Neither of them is quite sure when the crying started, but when it did, there was no stopping the tears. As Elton John and the man playing him, Taron Egerton, sat and watched the credits roll from their middle-row seats of Le Palais des Festival, the most prestigious cinema screen in the whole of the Cannes Film Festival, the rest of the audience rose to their feet for a standing ovation that would last a full four minutes.
For John and Egerton, the emotion simply got the better of them. After more than a decade of false starts and in-and-out A-list faces, the movie of John's turbulent life was now ready to be launched across the world. Rocketman was finally taking flight. And people were loving the view.
A project that took over a decade to finish
The seeds of the project were sown around 11 years ago, rather appropriately in a backstage boudoir in Las Vegas that was decked out in flowers and finery. John was in town with his Rocketman producer, David Furnish, for his Red Piano show that the pair had just opened there to rave reviews. That show was a phantasmagorical deep dive into the musical legend's rich visual history, with a riot of outrageous costumes and glittery platform heels brought to life on the stage.
“And that triggered something inside Elton,” remembers Furnish. “He said to me, ‘It would be great to do a film about my life that captures that same sort of spirit.’ He didn’t want to do a straightforward biopic – he’s never been a fan of them. As he said, ‘My life has been so larger than life that to tell it in a straightforward way wouldn’t do it justice.’”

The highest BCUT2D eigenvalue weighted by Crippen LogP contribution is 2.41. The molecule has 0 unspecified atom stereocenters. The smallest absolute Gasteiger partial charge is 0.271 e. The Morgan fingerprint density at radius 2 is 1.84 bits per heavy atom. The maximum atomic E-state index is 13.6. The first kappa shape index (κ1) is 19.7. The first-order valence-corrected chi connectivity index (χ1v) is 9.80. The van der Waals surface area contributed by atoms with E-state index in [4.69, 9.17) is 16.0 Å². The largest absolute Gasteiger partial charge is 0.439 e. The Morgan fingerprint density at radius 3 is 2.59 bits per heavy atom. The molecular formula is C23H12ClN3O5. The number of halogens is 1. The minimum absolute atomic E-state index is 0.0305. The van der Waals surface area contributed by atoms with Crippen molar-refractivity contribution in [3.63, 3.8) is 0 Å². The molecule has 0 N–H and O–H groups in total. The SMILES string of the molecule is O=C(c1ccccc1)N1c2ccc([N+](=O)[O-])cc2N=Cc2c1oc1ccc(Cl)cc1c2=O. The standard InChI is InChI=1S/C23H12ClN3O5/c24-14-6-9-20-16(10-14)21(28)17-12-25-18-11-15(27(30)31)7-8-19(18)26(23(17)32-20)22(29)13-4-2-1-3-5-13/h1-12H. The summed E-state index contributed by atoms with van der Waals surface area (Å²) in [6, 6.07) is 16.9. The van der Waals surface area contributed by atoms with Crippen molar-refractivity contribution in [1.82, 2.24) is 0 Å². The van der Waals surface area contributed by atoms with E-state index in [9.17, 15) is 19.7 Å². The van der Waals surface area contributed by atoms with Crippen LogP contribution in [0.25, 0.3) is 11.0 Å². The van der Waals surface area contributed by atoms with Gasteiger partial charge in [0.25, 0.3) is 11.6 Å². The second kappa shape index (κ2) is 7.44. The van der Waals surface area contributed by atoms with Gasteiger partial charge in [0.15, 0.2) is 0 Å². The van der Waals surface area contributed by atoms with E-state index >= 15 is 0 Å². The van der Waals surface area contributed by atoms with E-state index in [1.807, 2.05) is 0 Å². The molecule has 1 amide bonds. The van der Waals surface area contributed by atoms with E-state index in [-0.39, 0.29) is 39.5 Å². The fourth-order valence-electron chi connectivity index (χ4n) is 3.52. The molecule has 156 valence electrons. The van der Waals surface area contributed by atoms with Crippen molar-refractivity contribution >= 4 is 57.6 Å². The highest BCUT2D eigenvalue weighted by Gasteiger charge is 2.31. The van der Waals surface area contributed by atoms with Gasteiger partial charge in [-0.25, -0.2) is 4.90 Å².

I first saw the blossoming of that manifesto when I visited the set of Rocketman late last year in London, to witness the execution of just one of its many extraordinary musical set-pieces. The movie traces John's life from the young Reginald Dwight (his original name), living in a largely loveless family home, to the global superstar who has now sold in excess of 300 million records. The sequence I was there to see, set to his classic track Saturday Night's Alright For Fighting, was engineered to showcase the start of that transformation, in a single tracking shot so audacious it would give Martin Scorsese the heebie-jeebies.
Creating an 'epic musical fantasy'
"It is comfortably the biggest thing I've ever done," said the film's director, Dexter Fletcher, as he prepared to wrangle no less than 300 extras, 50 dancers, four cameras, three cranes, 10 dodgems and one Ferris wheel for the massive song and dance number set – in case you hadn't guessed – in a British fairground in the '60s.
Watching this incredible moment unfurl brought to vivid life the ambition of this production. Yes, Fletcher was the director who was called in at the last minute by 20th Century Fox to finish Bohemian Rhapsody, when they fired its original director, Bryan Singer. And, yes, that traditional biopic of another uniquely British music legend was an almighty success, hoovering up just shy of $900 million (Dh3.3 billion) at the box office and winning its star, Rami Malek, the Best Actor Oscar for his toothy portrayal of Freddie Mercury. Rocketman, though, has far loftier ambitions than that. As Fletcher himself observes, "Bohemian Rhapsody was a film with music in it. This is a musical."